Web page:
Moscow has been desperately trying to involve the west in its futile war in the Caucasus by invoking the name of Osama bin Laden, the US’s current villain of the month, but with little success so far. Russian forces, facing stiff resistance from the indomitable Caucasus people, have accused Osama bin Laden of masterminding and financing the latest operations. Their basis for this is the presence of an Arab mujahideen commander, Khattab, in the region, whom they allege to be working for Osama.
Khattab is a Jordanian-born Chechen. There are hundreds of Chechen families settled in Jordan and Syria who fled persecution at the hands of Russian forces in the twenties. Khattab is the scion of one such family, and has been active in Chechenya from the time of Russia’s first mistake: the military assault on Johar-Gala (formerly Grozny), the Chechen capital, in December 1993. There is no evidence of his having any links with Osama (although, of course, there is no reason why he should not have) but the Russians are hoping that the Americans can be duped by this misinformation and may come to their rescue.
Russian president Boris Yeltsin’s tenuous hold on power ï undermined by his own alcoholism and ill-health, rival gangs vying for control in Moscow, Russia’s shattered economy, and a disastrous war in the Caucasus ï is now made worse by a bombing campaign that has brought home to many Moscovites how others feel when they are bombed and their children killed in cold blood. It is this awareness that has led Russians (with the west’s encouragement) to assume that Chechens are responsible for the bombings, although any number of other groups, criminal and political, could also be suspected.
The impression in Russia is increasingly of a society falling into an irreversable tail-spin. Rumours of Yeltsin’s pending resignation have been repeatedly floated, causing further uncertainty and chaos. But the truth is that whether he resigns or not would frankly make little difference to the plight of the Russian people or to the future prospects of Russia itself. It is the Caucasus region that will prove Russia’s undoing, just as Afghanistan tolled the death-knell of the Soviet Union.
The rhetorical volleys fired from Moscow, vowing to crush the Caucasian ‘terrorists’ and ‘bandits’ ï terms used for the mujahideen fighting Russian forces in the region ï have failed to conceal the fact that the military campaign is not going well; nor was it expected to. Mention Chechenya or the Caucasus and it sends shivers down the spine of every Russian soldier. Chechenya is to Russia what Vietnam was to America and Lebanon is to Israel.
This, however, does not mean that Russia will stop killing innocent civilians in the Caucasus. On September 18, the Chechen chief of staff accused Moscow of sending motorized units 1.5 kilometres inside Chechenya and digging in, according to a report by the Interfax newsagency. It is a serious escalation of the conflict in the region, from which the Russians were humiliatingly expelled three years ago after being defeated by the Chechen mujahideen.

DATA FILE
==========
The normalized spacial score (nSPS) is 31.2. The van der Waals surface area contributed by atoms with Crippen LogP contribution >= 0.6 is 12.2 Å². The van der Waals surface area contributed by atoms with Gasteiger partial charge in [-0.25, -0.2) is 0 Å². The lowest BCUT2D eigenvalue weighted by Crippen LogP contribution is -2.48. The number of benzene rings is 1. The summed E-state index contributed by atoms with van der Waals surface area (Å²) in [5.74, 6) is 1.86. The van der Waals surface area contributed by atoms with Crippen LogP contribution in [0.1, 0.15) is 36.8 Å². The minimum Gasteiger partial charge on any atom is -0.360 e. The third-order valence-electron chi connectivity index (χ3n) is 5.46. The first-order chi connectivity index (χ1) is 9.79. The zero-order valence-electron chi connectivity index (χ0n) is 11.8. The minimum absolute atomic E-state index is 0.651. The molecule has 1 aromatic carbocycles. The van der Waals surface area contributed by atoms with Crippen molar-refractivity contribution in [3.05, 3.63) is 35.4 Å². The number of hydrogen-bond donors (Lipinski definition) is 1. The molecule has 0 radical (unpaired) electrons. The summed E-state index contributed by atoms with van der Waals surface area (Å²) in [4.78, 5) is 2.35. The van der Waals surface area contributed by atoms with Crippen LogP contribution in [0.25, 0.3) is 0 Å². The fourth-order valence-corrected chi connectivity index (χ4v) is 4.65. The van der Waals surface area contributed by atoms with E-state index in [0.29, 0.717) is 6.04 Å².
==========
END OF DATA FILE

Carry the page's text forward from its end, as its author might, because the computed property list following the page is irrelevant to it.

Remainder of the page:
The Chechens have also accused Moscow of killing more than 250 civilians in bombing raids since September 5. Russia confirmed on September 19 that it had been bombing what it described as “guerrilla bases” to prevent another attack on Dagestan. A day earlier, Russian prime minister Vladimir Putin had flatly denied that his troops were involved. “The Russian armed forces have nothing to do with the strikes against civilian targets in Chechenya.” If civilians were killed, it was in internal fighting between the factions in Chechenya, he alleged. Yet he was contradicted a day later by the Russian military in Moscow.
Gasankhan Ibragimov, a Dagestani and senior officer in the Russian intelligence agency (FSB), told the daily Novoya Izvestia: “All the information gathered indicates that Chechen commanders are preparing new operations whose dates and places are known.” He was alluding to last August’s daring operations by Chechen commander Shamil Busayev, who penetrated deep into Dagestan before regrouping his fighters back in Chechenya. Ibragimov added that “the terrorists have good sources of financing. The money comes from Saudi Arabia, from Kuwait, from Qatar, from Syria, from radical Islamic organizations in Pakistan, Turkey and Afghanistan.” Weapons also came from Georgia and from Azerbaijan, he said.
Whatever help the Chechens may or may not be getting from elsewhere is minuscule compared to the resources that Russia is throwing against them. Accusations of foreign help are designed to conjure up images of a grand international Islamic conspiracy, the kind of tale the xenophobic, anti-Muslim west is likely to buy. This is spiced by the ‘Osama bin Laden factor’.
Instead of trying to reverse the tide of history, the Kremlin bosses would be well advised to withdraw from the Caucasus and save their own people, as well as the Caucasians, from further suffering. It would also allow the Russians some measure of dignity - a commodity in short supply in Moscow these days, and which may come in handy in trying to sort out their mess at home.
Given the mindset in Moscow this may, however, be asking for too much. There is no doubt that Russia can inflict immense damage on the people of the Caucasus; what it cannot do is subdue their spirit of independence. Unless Moscow sees sense, it will soon be signing its own death warrant.
Muslimedia: October 1-15, 1999